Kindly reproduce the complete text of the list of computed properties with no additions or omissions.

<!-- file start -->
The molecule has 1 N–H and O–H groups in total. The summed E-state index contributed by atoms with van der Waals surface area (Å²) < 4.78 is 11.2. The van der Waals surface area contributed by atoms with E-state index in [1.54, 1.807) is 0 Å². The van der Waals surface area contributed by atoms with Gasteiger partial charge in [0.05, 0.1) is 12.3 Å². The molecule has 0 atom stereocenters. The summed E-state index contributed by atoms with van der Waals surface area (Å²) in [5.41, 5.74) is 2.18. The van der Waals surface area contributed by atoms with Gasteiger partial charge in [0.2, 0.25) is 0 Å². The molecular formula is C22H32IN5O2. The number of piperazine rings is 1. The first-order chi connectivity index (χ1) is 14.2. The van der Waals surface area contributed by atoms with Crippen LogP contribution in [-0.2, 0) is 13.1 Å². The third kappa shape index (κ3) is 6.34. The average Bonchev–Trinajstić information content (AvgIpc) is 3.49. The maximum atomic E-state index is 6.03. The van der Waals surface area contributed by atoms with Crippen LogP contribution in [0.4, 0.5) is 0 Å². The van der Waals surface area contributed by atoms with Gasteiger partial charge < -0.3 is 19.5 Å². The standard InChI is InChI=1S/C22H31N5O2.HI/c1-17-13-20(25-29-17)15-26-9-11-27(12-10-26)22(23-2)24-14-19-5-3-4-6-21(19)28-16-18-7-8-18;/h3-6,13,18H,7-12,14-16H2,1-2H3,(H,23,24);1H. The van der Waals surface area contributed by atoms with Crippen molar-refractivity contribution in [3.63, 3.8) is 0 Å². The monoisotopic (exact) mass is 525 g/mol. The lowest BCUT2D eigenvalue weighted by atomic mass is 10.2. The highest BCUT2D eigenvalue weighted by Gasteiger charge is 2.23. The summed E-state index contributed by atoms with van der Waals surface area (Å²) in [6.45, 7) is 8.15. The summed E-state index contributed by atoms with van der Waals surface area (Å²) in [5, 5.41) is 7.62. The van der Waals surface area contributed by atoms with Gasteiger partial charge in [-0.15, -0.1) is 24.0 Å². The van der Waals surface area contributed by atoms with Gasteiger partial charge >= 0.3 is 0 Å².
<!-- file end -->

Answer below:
The molecule has 1 N–H and O–H groups in total. The summed E-state index contributed by atoms with van der Waals surface area (Å²) < 4.78 is 11.2. The van der Waals surface area contributed by atoms with E-state index in [1.54, 1.807) is 0 Å². The van der Waals surface area contributed by atoms with Gasteiger partial charge in [0.05, 0.1) is 12.3 Å². The molecule has 0 atom stereocenters. The summed E-state index contributed by atoms with van der Waals surface area (Å²) in [5.41, 5.74) is 2.18. The van der Waals surface area contributed by atoms with Gasteiger partial charge in [0.2, 0.25) is 0 Å². The molecular formula is C22H32IN5O2. The number of piperazine rings is 1. The first-order chi connectivity index (χ1) is 14.2. The van der Waals surface area contributed by atoms with Crippen LogP contribution in [-0.2, 0) is 13.1 Å². The third kappa shape index (κ3) is 6.34. The average Bonchev–Trinajstić information content (AvgIpc) is 3.49. The maximum atomic E-state index is 6.03. The van der Waals surface area contributed by atoms with Crippen LogP contribution in [0.4, 0.5) is 0 Å². The van der Waals surface area contributed by atoms with Gasteiger partial charge < -0.3 is 19.5 Å². The standard InChI is InChI=1S/C22H31N5O2.HI/c1-17-13-20(25-29-17)15-26-9-11-27(12-10-26)22(23-2)24-14-19-5-3-4-6-21(19)28-16-18-7-8-18;/h3-6,13,18H,7-12,14-16H2,1-2H3,(H,23,24);1H. The van der Waals surface area contributed by atoms with Crippen molar-refractivity contribution in [3.63, 3.8) is 0 Å². The monoisotopic (exact) mass is 525 g/mol. The lowest BCUT2D eigenvalue weighted by atomic mass is 10.2. The highest BCUT2D eigenvalue weighted by Gasteiger charge is 2.23. The summed E-state index contributed by atoms with van der Waals surface area (Å²) in [6.45, 7) is 8.15. The summed E-state index contributed by atoms with van der Waals surface area (Å²) in [5, 5.41) is 7.62. The van der Waals surface area contributed by atoms with Gasteiger partial charge in [-0.15, -0.1) is 24.0 Å². The van der Waals surface area contributed by atoms with Gasteiger partial charge >= 0.3 is 0 Å².